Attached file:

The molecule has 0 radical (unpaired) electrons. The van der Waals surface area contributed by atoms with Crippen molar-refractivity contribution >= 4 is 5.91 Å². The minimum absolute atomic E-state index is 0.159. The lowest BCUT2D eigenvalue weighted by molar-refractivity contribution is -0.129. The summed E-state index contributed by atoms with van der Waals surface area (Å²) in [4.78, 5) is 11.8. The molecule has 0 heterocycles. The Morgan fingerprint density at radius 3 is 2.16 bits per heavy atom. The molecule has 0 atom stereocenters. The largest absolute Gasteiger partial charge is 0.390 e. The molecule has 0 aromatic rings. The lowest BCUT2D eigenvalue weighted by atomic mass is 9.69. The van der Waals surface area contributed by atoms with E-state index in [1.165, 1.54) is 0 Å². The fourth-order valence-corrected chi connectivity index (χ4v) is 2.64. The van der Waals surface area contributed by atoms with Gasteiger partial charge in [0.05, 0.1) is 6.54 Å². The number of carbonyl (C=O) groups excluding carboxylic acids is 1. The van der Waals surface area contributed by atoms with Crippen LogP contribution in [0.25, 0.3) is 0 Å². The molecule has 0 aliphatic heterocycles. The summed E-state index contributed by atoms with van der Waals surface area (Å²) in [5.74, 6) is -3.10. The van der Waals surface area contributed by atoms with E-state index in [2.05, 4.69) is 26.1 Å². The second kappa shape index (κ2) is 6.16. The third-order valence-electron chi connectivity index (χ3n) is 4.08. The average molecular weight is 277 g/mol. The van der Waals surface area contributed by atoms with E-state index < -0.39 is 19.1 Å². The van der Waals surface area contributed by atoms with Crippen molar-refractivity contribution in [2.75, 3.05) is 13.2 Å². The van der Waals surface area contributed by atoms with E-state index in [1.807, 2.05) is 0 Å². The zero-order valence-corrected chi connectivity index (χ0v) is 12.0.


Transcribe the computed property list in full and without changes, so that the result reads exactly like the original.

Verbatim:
The molecule has 0 radical (unpaired) electrons. The van der Waals surface area contributed by atoms with Crippen molar-refractivity contribution >= 4 is 5.91 Å². The minimum absolute atomic E-state index is 0.159. The lowest BCUT2D eigenvalue weighted by molar-refractivity contribution is -0.129. The summed E-state index contributed by atoms with van der Waals surface area (Å²) in [4.78, 5) is 11.8. The molecule has 0 heterocycles. The Morgan fingerprint density at radius 3 is 2.16 bits per heavy atom. The molecule has 0 atom stereocenters. The largest absolute Gasteiger partial charge is 0.390 e. The molecule has 0 aromatic rings. The lowest BCUT2D eigenvalue weighted by atomic mass is 9.69. The van der Waals surface area contributed by atoms with E-state index in [1.165, 1.54) is 0 Å². The fourth-order valence-corrected chi connectivity index (χ4v) is 2.64. The van der Waals surface area contributed by atoms with Gasteiger partial charge in [0.05, 0.1) is 6.54 Å². The number of carbonyl (C=O) groups excluding carboxylic acids is 1. The van der Waals surface area contributed by atoms with Crippen LogP contribution in [0.25, 0.3) is 0 Å². The molecule has 0 aliphatic heterocycles. The summed E-state index contributed by atoms with van der Waals surface area (Å²) in [5.74, 6) is -3.10. The van der Waals surface area contributed by atoms with E-state index in [2.05, 4.69) is 26.1 Å². The second kappa shape index (κ2) is 6.16. The third-order valence-electron chi connectivity index (χ3n) is 4.08. The average molecular weight is 277 g/mol. The van der Waals surface area contributed by atoms with E-state index < -0.39 is 19.1 Å². The van der Waals surface area contributed by atoms with Crippen molar-refractivity contribution in [2.75, 3.05) is 13.2 Å². The van der Waals surface area contributed by atoms with E-state index in [1.807, 2.05) is 0 Å². The zero-order valence-corrected chi connectivity index (χ0v) is 12.0.